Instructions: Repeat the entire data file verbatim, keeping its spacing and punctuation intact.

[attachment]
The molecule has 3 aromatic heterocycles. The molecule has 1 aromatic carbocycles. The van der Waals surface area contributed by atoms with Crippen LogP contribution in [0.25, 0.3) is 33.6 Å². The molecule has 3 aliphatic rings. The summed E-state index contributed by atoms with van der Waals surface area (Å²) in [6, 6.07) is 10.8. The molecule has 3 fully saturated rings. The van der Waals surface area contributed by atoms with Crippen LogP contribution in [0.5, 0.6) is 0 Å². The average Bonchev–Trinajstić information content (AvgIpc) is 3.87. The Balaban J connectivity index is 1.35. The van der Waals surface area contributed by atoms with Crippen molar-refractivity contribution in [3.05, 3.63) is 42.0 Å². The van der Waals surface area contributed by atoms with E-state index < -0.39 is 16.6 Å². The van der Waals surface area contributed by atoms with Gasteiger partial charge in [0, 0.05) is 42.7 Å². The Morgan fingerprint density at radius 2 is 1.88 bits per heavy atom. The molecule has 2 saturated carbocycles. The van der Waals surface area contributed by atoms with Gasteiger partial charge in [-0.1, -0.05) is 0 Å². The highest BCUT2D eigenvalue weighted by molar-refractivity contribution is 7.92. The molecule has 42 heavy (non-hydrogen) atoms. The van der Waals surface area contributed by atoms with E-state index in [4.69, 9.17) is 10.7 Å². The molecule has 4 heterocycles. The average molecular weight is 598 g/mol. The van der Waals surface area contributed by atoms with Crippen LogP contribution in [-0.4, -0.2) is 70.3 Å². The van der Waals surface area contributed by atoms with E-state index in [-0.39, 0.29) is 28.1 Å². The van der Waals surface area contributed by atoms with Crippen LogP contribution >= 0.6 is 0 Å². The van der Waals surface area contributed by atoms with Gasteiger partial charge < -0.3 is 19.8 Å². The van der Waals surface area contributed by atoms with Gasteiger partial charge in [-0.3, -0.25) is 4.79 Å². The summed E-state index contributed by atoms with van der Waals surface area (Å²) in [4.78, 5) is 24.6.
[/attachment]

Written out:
The molecule has 3 aromatic heterocycles. The molecule has 1 aromatic carbocycles. The van der Waals surface area contributed by atoms with Crippen LogP contribution in [0.25, 0.3) is 33.6 Å². The molecule has 3 aliphatic rings. The summed E-state index contributed by atoms with van der Waals surface area (Å²) in [6, 6.07) is 10.8. The molecule has 3 fully saturated rings. The van der Waals surface area contributed by atoms with Crippen LogP contribution in [0.5, 0.6) is 0 Å². The average Bonchev–Trinajstić information content (AvgIpc) is 3.87. The Balaban J connectivity index is 1.35. The van der Waals surface area contributed by atoms with Crippen molar-refractivity contribution in [3.05, 3.63) is 42.0 Å². The van der Waals surface area contributed by atoms with E-state index < -0.39 is 16.6 Å². The van der Waals surface area contributed by atoms with Gasteiger partial charge in [0, 0.05) is 42.7 Å². The Morgan fingerprint density at radius 2 is 1.88 bits per heavy atom. The molecule has 2 saturated carbocycles. The van der Waals surface area contributed by atoms with Gasteiger partial charge in [-0.1, -0.05) is 0 Å². The highest BCUT2D eigenvalue weighted by molar-refractivity contribution is 7.92. The molecule has 42 heavy (non-hydrogen) atoms. The van der Waals surface area contributed by atoms with E-state index in [4.69, 9.17) is 10.7 Å². The molecule has 4 heterocycles. The average molecular weight is 598 g/mol. The van der Waals surface area contributed by atoms with Crippen LogP contribution in [-0.4, -0.2) is 70.3 Å². The van der Waals surface area contributed by atoms with E-state index in [-0.39, 0.29) is 28.1 Å². The van der Waals surface area contributed by atoms with Crippen LogP contribution >= 0.6 is 0 Å². The van der Waals surface area contributed by atoms with Gasteiger partial charge < -0.3 is 19.8 Å². The van der Waals surface area contributed by atoms with Gasteiger partial charge in [-0.3, -0.25) is 4.79 Å². The summed E-state index contributed by atoms with van der Waals surface area (Å²) in [4.78, 5) is 24.6.